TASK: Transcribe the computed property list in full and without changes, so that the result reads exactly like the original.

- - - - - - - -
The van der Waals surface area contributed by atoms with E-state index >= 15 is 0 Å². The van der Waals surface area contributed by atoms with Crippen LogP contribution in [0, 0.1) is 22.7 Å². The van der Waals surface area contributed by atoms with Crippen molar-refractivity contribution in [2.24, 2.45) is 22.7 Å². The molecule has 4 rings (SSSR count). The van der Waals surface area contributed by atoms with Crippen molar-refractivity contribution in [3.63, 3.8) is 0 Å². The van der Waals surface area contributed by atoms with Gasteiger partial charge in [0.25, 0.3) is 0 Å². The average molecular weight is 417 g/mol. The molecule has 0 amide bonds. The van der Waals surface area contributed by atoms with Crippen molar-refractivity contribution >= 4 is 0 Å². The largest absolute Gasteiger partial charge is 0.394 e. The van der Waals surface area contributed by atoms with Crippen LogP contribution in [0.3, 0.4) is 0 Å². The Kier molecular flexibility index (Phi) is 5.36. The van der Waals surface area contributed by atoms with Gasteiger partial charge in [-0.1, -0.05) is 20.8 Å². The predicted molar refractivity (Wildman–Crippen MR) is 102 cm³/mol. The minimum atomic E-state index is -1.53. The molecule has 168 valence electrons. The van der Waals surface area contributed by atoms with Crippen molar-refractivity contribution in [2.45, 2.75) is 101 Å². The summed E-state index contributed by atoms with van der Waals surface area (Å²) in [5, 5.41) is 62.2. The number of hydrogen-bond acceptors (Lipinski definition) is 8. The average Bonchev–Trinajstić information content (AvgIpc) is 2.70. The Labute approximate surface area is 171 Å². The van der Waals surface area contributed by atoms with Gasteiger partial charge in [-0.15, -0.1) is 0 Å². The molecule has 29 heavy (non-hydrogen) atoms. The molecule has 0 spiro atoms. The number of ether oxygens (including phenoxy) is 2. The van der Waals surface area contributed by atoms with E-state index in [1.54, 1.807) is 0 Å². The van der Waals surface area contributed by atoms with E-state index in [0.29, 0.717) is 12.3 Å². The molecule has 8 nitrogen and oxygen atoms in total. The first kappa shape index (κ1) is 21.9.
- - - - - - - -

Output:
The van der Waals surface area contributed by atoms with E-state index >= 15 is 0 Å². The van der Waals surface area contributed by atoms with Crippen LogP contribution in [0, 0.1) is 22.7 Å². The van der Waals surface area contributed by atoms with Crippen molar-refractivity contribution in [2.24, 2.45) is 22.7 Å². The molecule has 4 rings (SSSR count). The van der Waals surface area contributed by atoms with Crippen molar-refractivity contribution in [3.63, 3.8) is 0 Å². The van der Waals surface area contributed by atoms with Gasteiger partial charge in [0.25, 0.3) is 0 Å². The average molecular weight is 417 g/mol. The molecule has 0 amide bonds. The van der Waals surface area contributed by atoms with Crippen molar-refractivity contribution >= 4 is 0 Å². The largest absolute Gasteiger partial charge is 0.394 e. The van der Waals surface area contributed by atoms with Crippen LogP contribution in [0.3, 0.4) is 0 Å². The Kier molecular flexibility index (Phi) is 5.36. The van der Waals surface area contributed by atoms with Gasteiger partial charge in [-0.1, -0.05) is 20.8 Å². The predicted molar refractivity (Wildman–Crippen MR) is 102 cm³/mol. The minimum atomic E-state index is -1.53. The molecule has 168 valence electrons. The van der Waals surface area contributed by atoms with Crippen molar-refractivity contribution in [2.45, 2.75) is 101 Å². The summed E-state index contributed by atoms with van der Waals surface area (Å²) in [5, 5.41) is 62.2. The number of hydrogen-bond acceptors (Lipinski definition) is 8. The average Bonchev–Trinajstić information content (AvgIpc) is 2.70. The Labute approximate surface area is 171 Å². The van der Waals surface area contributed by atoms with Gasteiger partial charge in [-0.15, -0.1) is 0 Å². The molecule has 29 heavy (non-hydrogen) atoms. The molecule has 0 spiro atoms. The number of ether oxygens (including phenoxy) is 2. The van der Waals surface area contributed by atoms with E-state index in [1.54, 1.807) is 0 Å². The van der Waals surface area contributed by atoms with E-state index in [0.29, 0.717) is 12.3 Å². The molecule has 8 nitrogen and oxygen atoms in total. The first kappa shape index (κ1) is 21.9.